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July 2008 Archives

July 12, 2008

Somewhere in the Pacific by Neal Bell (Potomac Theatre Project, Atlantic Stage 2, New York Directed by Jim Petosa. Runs until July 26, 2008)

Pacific.jpg(L-R): James Smith as McGuiness and Malcolm Madera as Albers - Photographer Stan Barouh

The ensemble work in this tale set on a troopship "somewhere in the Pacific" towards the end of World War II is very good, well-timed and well-choreographed. But while Neal Bell's core desire in the play, as told in his program notes, is to show how homophobia damages not only its target but also its targeters, from captain on down to private, his good intention gets lost in the play's clunky structure and its WWII-war-movie-inflected dialogue. Director Jim Petosa also makes some ineffective choices, such as the staging of the last scene on a life-raft after the troop ship has been torpedo'd, that obscure Bell's message. In the end, I was not clear why Bell wrote this play, what question he had in mind that the play answered, since the play seems as much about the complicated friendships among men under the crush of war as it does about the crush of prejudice and proscribed desire.

Michael Bettencout

Scenes From An Execution by Howard Barker (Potomac Theatre Project, Atlantic Stage 2, New York Directed by Richard Romagnoli. Runs until July 26, 2008)

Execution.jpg
(L-R): Peter Schmitz as Prodo and Jan Maxwell as Galactia - Photographer Stan Barouh

Howard Barker is a hard playwright to feel warm about -- his primary characters make no concession to sentiment, and all of them, to one degree or another, are fascinating monsters, driven by a complicated choreography with power that causes pain and dislocation as they cut their way through the world. In "Scenes," Galactia, an unmatched painter with an unruly desire to tell the truth, is commissioned by the city-state of Venice to memorialize its greatest military triumph, the battle of Lepanto. In the course of covering 3000 square feet of canvas, she manages to offend everyone from the Doge on down by choosing to portray slaughter rather than triumph. But lest we take the the default liberal position of championing the artist over the state, Barker gives the state some pretty strong arguments about why we shouldn't trust artists to tell the truth, and in the end Galactia comes off both as a hero and a fool. For the most part, director Richard Romagnoli has crafted a balanced and energized production, and Jan Maxwell has created a Galactia who may be impossible to love but who demands that we pay attention -- and we do, to our delighted agitation..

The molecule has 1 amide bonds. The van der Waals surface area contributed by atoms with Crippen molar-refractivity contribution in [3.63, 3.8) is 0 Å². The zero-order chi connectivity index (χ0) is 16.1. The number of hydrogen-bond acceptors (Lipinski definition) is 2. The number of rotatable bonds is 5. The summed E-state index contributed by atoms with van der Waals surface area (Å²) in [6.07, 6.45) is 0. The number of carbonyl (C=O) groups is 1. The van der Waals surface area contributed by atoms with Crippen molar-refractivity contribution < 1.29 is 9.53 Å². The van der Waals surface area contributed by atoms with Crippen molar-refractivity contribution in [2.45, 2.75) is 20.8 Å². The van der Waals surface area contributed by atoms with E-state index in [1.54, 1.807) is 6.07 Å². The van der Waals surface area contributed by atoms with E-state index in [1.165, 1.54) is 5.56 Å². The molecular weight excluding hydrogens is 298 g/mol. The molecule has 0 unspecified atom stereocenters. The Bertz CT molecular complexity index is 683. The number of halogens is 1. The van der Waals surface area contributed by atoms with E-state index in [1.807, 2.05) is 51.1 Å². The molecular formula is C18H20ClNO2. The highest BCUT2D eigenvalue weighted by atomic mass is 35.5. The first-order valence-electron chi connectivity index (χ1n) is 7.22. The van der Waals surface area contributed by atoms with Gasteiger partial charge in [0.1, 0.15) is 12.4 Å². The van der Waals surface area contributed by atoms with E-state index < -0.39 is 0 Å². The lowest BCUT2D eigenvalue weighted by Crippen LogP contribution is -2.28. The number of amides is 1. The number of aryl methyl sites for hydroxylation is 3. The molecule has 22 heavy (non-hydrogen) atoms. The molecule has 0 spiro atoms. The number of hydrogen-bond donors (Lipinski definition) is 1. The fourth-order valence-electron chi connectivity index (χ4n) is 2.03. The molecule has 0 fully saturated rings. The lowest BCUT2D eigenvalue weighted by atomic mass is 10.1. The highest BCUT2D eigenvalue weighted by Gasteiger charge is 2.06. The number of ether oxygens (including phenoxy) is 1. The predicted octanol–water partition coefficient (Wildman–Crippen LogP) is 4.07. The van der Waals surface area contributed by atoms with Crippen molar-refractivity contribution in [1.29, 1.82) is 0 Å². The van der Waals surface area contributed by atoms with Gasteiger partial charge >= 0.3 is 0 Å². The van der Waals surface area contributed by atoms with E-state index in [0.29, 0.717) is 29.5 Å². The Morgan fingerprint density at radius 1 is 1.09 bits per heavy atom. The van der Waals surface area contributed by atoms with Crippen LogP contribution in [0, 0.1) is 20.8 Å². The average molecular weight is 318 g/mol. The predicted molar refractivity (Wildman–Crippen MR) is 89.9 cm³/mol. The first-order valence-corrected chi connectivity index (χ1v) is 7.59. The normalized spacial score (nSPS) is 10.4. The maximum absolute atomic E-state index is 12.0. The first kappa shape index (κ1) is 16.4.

Michael Bettencourt

Do Not Do This Ever Again by Karinne Keithley (SoHo Think Tank/Ice Factory 2008, Ohio Theate, New York Directed by Maria Goyanes. Runs until July 12, 2008)

"Do Not Do This Ever Again" is a 90-minute intermissionless journey into "a landscape of lost love and modern loneliness," though the multi-media'd journey feels so much longer because about halfway through writer Keithley and director Goyanes decided to drop humor and cheek and instead go portentious and sober. Broken into 3½ parts (the half-part is called "inter-part"), the talented eight-member crew of "Do Not..." drapes long swags of faux-meaningful text over the audience in order to decrease their oxygen supply and slip them into a hypnotic state where they will believe they are being shown something significant and insightful, when, in fact, they're only experiencing a low-grade delirium induced by the performance and a stuffy theatre. Keithley and Goyanes also cram in some projections, movement, and music (both instrumental and vocal -- Katy Pyle's voice is actually the best thing in the show), but very little of it adds yeast to the unleavened core of Keithley's play.